Hitoshi worked in the accounting office of an employment agency in Japan. While reviewing a financial account with his superior, Hitoshi was told that he was expected to make a falsified report. Hitoshi explained that his conscience would not let him do dishonest work. As a result, Hitoshi’s superior threatened to fire him, and he ultimately lost his job.
In the months that followed, Hitoshi became downhearted over his employment prospects. During one job interview, for instance, Hitoshi mentioned that he could not engage in dishonest work. The interviewer responded, “Your way of thinking is strange!” Hitoshi’s family and friends encouraged him to remain firm in his resolve to be honest, yet he began to have some doubts. For instance, he said, “I wondered if being honest about my faith was a good idea.”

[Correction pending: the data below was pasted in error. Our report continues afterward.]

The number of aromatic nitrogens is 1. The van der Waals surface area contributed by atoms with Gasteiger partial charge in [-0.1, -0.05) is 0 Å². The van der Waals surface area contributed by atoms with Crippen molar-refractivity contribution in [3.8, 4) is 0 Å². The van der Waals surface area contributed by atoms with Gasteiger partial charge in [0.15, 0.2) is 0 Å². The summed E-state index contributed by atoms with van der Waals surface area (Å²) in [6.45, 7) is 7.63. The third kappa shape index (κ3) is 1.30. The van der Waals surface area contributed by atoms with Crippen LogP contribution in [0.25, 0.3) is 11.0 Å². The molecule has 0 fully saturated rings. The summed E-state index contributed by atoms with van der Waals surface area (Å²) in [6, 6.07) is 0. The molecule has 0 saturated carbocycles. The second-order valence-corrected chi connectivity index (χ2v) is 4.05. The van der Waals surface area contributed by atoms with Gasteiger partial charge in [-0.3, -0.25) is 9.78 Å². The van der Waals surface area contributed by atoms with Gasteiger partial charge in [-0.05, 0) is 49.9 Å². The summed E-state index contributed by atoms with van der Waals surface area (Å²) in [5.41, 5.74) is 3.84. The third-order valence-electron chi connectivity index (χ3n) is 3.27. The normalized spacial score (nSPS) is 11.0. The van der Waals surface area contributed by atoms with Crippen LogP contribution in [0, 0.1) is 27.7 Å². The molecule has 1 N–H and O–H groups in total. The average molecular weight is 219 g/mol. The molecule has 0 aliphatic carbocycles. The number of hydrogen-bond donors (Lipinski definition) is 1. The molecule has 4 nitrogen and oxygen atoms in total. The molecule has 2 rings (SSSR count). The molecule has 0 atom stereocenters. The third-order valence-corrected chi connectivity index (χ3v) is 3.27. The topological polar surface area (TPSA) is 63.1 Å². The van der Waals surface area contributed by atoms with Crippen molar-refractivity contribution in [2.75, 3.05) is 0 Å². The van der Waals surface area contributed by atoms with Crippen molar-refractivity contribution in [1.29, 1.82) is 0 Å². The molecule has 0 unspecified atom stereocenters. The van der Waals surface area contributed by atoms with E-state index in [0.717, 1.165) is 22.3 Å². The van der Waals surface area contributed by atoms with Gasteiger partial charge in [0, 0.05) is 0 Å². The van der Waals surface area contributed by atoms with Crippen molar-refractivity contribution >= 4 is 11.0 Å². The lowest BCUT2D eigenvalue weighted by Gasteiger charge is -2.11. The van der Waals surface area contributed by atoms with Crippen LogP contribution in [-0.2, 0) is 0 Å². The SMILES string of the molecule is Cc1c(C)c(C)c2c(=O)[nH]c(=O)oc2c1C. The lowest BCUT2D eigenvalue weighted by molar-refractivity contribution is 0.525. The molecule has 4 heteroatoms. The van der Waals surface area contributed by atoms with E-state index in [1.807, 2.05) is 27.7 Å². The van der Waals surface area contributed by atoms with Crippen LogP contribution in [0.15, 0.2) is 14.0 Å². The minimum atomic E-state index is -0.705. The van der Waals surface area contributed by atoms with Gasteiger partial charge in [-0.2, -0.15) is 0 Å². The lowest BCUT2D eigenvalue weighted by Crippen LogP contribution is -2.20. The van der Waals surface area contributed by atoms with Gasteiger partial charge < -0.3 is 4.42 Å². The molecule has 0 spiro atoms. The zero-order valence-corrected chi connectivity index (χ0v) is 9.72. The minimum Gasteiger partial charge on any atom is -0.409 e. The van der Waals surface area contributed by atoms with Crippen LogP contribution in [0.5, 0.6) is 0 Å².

Hitoshi’s experience is a disturbing reminder that not everyone prizes honesty. In fact, some may even view it as a liability, particularly in the business community. “I’m surrounded by people who are dishonest,” said a working woman in South Africa, “and sometimes the pressure to conform is very great.”
One form of dishonesty that is particularly widespread today is lying. Some years ago, a study by Robert S. Feldman, a psychologist at the University of Massachusetts Amherst, determined that 60 percent of adults lie at least once during a ten-minute conversation. “It was a very surprising result,” says Feldman. “We didn’t expect lying to be such a common part of daily life.” Is it not strange that most people abhor the idea of being lied to yet there are few practices more common than lying?
Why are lying, stealing, and other forms of dishonesty so common today? How does dishonesty affect society as a whole? And more important, how can we avoid getting caught up in these dishonest practices?